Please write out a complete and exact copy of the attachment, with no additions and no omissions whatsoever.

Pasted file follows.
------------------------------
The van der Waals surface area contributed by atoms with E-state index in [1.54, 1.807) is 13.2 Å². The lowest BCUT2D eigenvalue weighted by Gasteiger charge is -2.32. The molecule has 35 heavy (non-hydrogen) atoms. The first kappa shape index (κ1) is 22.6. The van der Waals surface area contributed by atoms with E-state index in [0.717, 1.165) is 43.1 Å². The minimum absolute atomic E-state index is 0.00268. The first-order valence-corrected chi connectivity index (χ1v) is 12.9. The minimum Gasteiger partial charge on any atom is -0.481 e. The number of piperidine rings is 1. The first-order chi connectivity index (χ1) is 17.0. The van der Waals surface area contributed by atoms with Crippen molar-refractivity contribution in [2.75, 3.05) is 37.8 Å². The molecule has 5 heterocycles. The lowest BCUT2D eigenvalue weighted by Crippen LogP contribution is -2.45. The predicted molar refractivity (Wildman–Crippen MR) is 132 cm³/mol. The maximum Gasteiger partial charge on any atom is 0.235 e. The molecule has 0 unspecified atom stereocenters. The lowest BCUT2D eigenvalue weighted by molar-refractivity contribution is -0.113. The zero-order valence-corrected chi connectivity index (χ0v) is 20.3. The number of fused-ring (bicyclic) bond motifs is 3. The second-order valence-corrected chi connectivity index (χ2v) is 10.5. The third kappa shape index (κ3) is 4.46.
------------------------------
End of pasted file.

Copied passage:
The van der Waals surface area contributed by atoms with E-state index in [1.54, 1.807) is 13.2 Å². The lowest BCUT2D eigenvalue weighted by Gasteiger charge is -2.32. The molecule has 35 heavy (non-hydrogen) atoms. The first kappa shape index (κ1) is 22.6. The van der Waals surface area contributed by atoms with E-state index in [0.717, 1.165) is 43.1 Å². The minimum absolute atomic E-state index is 0.00268. The first-order valence-corrected chi connectivity index (χ1v) is 12.9. The minimum Gasteiger partial charge on any atom is -0.481 e. The number of piperidine rings is 1. The first-order chi connectivity index (χ1) is 17.0. The van der Waals surface area contributed by atoms with Crippen molar-refractivity contribution in [2.75, 3.05) is 37.8 Å². The molecule has 5 heterocycles. The lowest BCUT2D eigenvalue weighted by Crippen LogP contribution is -2.45. The predicted molar refractivity (Wildman–Crippen MR) is 132 cm³/mol. The maximum Gasteiger partial charge on any atom is 0.235 e. The molecule has 0 unspecified atom stereocenters. The lowest BCUT2D eigenvalue weighted by molar-refractivity contribution is -0.113. The zero-order valence-corrected chi connectivity index (χ0v) is 20.3. The number of fused-ring (bicyclic) bond motifs is 3. The second-order valence-corrected chi connectivity index (χ2v) is 10.5. The third kappa shape index (κ3) is 4.46.